My personal sense of pandemic coverage was that the stunning science of delivering an effective vaccine in just over 9 months, remote working technology and the revolutionary funding decisions of states and global central banks never received the kudos they deserved. A more optimistic view of humanity might argue that the latest thinking in science, technology and finance saved the world. And……arguably, financial markets reflected that renewed optimism.
Many investment portfolios and pension plans would have clocked up 25-30% gains in 2021 and observed all was hunky dory until Vlad The Invader ruined things. This might be the consensus conclusion, but would be wrong. Chinese vaccine struggles with C-19 Omicron variants, accelerating inflation, rising global interest rates and a correlated rollover in technology stock risk/valuations were all growing in macroeconomic influence well before the end of 2021. As an illustration, the tech-heavy Nasdaq stock index peaked in November 2021, months before the late February invasion of Ukraine. Agreed, the numbers are ugly; a 27% collapse on the Nasdaq, bond markets’ worst start to a year in history and $20 trillion wiped off the value of global stock markets. However, the sense that we are back to early 2020 levels in financial markets(we are) should not necessarily be a source of gloom or require us to revel in the scary media headlines. The following potential headlines won’t be click thrillers but are very possible:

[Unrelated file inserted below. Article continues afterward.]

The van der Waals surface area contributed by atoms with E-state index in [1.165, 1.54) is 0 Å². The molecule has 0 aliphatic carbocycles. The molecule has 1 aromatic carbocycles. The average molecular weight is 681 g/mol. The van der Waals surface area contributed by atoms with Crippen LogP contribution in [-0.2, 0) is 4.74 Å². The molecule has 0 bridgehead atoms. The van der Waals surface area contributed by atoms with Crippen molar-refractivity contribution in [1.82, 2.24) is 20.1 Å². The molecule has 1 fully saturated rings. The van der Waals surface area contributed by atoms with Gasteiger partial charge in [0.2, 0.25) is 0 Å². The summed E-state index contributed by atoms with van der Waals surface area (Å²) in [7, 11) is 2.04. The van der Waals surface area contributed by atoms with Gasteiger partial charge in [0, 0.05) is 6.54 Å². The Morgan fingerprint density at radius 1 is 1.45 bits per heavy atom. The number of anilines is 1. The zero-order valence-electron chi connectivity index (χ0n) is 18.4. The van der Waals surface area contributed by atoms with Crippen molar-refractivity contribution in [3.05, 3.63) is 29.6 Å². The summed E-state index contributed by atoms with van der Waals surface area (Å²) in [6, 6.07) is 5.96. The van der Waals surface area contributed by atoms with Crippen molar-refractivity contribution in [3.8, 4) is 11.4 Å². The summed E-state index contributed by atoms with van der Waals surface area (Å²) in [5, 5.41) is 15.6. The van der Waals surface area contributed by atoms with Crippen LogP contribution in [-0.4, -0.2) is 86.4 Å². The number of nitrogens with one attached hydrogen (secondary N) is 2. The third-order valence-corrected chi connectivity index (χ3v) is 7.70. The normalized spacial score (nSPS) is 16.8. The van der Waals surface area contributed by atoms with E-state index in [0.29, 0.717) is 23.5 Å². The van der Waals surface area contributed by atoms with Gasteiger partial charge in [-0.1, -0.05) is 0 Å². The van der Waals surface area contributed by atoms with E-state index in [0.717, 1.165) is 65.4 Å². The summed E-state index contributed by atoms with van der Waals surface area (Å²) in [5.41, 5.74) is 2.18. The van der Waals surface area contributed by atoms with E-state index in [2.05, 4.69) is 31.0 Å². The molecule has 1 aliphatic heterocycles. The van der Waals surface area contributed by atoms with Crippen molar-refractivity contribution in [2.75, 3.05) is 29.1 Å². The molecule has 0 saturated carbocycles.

China Sources New Vaccine